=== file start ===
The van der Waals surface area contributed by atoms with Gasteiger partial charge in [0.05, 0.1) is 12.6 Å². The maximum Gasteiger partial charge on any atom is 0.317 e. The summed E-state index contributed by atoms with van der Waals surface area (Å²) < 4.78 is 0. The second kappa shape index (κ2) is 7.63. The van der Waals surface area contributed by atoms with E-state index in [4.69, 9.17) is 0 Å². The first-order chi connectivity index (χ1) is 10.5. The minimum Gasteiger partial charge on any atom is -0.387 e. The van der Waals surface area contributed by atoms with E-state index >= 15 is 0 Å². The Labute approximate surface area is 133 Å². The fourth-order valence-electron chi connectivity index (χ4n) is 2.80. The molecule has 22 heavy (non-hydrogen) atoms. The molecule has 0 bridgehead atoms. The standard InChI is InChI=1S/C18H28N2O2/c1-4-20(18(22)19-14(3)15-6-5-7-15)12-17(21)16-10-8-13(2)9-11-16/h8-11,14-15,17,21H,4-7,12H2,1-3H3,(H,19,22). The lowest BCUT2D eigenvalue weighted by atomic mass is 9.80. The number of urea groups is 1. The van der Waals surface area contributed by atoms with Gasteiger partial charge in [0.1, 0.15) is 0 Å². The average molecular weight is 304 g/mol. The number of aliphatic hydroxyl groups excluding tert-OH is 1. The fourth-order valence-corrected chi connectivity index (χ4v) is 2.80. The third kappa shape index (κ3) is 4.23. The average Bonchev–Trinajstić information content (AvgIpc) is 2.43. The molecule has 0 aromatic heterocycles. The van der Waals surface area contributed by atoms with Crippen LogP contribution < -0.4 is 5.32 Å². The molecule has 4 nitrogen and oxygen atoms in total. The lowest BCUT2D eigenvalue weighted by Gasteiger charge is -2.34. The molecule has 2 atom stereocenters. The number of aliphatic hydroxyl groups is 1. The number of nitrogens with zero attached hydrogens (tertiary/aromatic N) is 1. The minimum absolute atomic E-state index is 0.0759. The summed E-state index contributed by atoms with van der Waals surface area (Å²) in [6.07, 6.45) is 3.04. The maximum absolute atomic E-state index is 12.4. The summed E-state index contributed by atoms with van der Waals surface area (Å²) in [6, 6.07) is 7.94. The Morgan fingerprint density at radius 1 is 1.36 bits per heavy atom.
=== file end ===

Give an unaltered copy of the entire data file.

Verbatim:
The van der Waals surface area contributed by atoms with Gasteiger partial charge in [0.05, 0.1) is 12.6 Å². The maximum Gasteiger partial charge on any atom is 0.317 e. The summed E-state index contributed by atoms with van der Waals surface area (Å²) < 4.78 is 0. The second kappa shape index (κ2) is 7.63. The van der Waals surface area contributed by atoms with E-state index in [4.69, 9.17) is 0 Å². The first-order chi connectivity index (χ1) is 10.5. The minimum Gasteiger partial charge on any atom is -0.387 e. The van der Waals surface area contributed by atoms with E-state index >= 15 is 0 Å². The Labute approximate surface area is 133 Å². The fourth-order valence-electron chi connectivity index (χ4n) is 2.80. The molecule has 22 heavy (non-hydrogen) atoms. The molecule has 0 bridgehead atoms. The standard InChI is InChI=1S/C18H28N2O2/c1-4-20(18(22)19-14(3)15-6-5-7-15)12-17(21)16-10-8-13(2)9-11-16/h8-11,14-15,17,21H,4-7,12H2,1-3H3,(H,19,22). The lowest BCUT2D eigenvalue weighted by atomic mass is 9.80. The number of urea groups is 1. The van der Waals surface area contributed by atoms with Gasteiger partial charge in [0.1, 0.15) is 0 Å². The average molecular weight is 304 g/mol. The number of aliphatic hydroxyl groups excluding tert-OH is 1. The fourth-order valence-corrected chi connectivity index (χ4v) is 2.80. The third kappa shape index (κ3) is 4.23. The average Bonchev–Trinajstić information content (AvgIpc) is 2.43. The molecule has 0 aromatic heterocycles. The van der Waals surface area contributed by atoms with Crippen LogP contribution < -0.4 is 5.32 Å². The molecule has 4 nitrogen and oxygen atoms in total. The lowest BCUT2D eigenvalue weighted by Gasteiger charge is -2.34. The molecule has 2 atom stereocenters. The number of aliphatic hydroxyl groups is 1. The number of nitrogens with zero attached hydrogens (tertiary/aromatic N) is 1. The minimum absolute atomic E-state index is 0.0759. The summed E-state index contributed by atoms with van der Waals surface area (Å²) in [6.07, 6.45) is 3.04. The maximum absolute atomic E-state index is 12.4. The summed E-state index contributed by atoms with van der Waals surface area (Å²) in [6, 6.07) is 7.94. The Morgan fingerprint density at radius 1 is 1.36 bits per heavy atom.